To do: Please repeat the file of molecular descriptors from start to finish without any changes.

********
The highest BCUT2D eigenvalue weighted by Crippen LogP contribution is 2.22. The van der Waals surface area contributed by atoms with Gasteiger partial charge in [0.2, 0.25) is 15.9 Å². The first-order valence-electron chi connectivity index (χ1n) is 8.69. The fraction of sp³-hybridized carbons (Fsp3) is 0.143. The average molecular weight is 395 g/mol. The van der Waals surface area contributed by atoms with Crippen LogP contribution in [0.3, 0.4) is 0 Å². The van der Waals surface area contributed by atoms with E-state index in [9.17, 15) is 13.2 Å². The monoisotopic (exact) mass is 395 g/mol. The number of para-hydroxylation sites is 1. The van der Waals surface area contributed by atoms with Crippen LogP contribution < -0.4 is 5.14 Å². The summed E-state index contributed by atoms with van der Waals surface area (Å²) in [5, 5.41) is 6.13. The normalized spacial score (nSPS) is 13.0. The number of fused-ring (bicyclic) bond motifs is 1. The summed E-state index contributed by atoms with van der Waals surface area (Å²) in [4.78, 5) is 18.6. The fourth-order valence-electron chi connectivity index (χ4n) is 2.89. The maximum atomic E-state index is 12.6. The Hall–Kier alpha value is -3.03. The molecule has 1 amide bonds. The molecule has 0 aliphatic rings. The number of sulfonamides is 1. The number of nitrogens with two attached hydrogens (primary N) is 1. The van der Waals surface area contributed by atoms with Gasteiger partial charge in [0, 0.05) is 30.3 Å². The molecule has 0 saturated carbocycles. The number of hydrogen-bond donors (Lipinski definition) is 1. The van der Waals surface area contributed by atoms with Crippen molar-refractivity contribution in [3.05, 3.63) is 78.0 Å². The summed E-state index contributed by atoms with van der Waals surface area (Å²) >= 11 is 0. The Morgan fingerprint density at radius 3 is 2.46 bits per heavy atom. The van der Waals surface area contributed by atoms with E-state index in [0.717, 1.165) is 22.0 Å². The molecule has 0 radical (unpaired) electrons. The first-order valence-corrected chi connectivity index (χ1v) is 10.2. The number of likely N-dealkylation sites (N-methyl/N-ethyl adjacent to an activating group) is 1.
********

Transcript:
The highest BCUT2D eigenvalue weighted by Crippen LogP contribution is 2.22. The van der Waals surface area contributed by atoms with Gasteiger partial charge in [0.2, 0.25) is 15.9 Å². The first-order valence-electron chi connectivity index (χ1n) is 8.69. The fraction of sp³-hybridized carbons (Fsp3) is 0.143. The average molecular weight is 395 g/mol. The van der Waals surface area contributed by atoms with Crippen LogP contribution in [0.3, 0.4) is 0 Å². The van der Waals surface area contributed by atoms with E-state index in [9.17, 15) is 13.2 Å². The monoisotopic (exact) mass is 395 g/mol. The number of para-hydroxylation sites is 1. The van der Waals surface area contributed by atoms with Crippen LogP contribution < -0.4 is 5.14 Å². The summed E-state index contributed by atoms with van der Waals surface area (Å²) in [5, 5.41) is 6.13. The normalized spacial score (nSPS) is 13.0. The number of fused-ring (bicyclic) bond motifs is 1. The summed E-state index contributed by atoms with van der Waals surface area (Å²) in [4.78, 5) is 18.6. The fourth-order valence-electron chi connectivity index (χ4n) is 2.89. The maximum atomic E-state index is 12.6. The Hall–Kier alpha value is -3.03. The molecule has 1 amide bonds. The molecule has 0 aliphatic rings. The number of sulfonamides is 1. The number of nitrogens with two attached hydrogens (primary N) is 1. The van der Waals surface area contributed by atoms with Gasteiger partial charge in [0, 0.05) is 30.3 Å². The molecule has 0 saturated carbocycles. The number of hydrogen-bond donors (Lipinski definition) is 1. The van der Waals surface area contributed by atoms with Crippen molar-refractivity contribution in [3.05, 3.63) is 78.0 Å². The summed E-state index contributed by atoms with van der Waals surface area (Å²) >= 11 is 0. The Morgan fingerprint density at radius 3 is 2.46 bits per heavy atom. The van der Waals surface area contributed by atoms with E-state index in [0.717, 1.165) is 22.0 Å². The molecule has 0 radical (unpaired) electrons. The first-order valence-corrected chi connectivity index (χ1v) is 10.2. The number of likely N-dealkylation sites (N-methyl/N-ethyl adjacent to an activating group) is 1.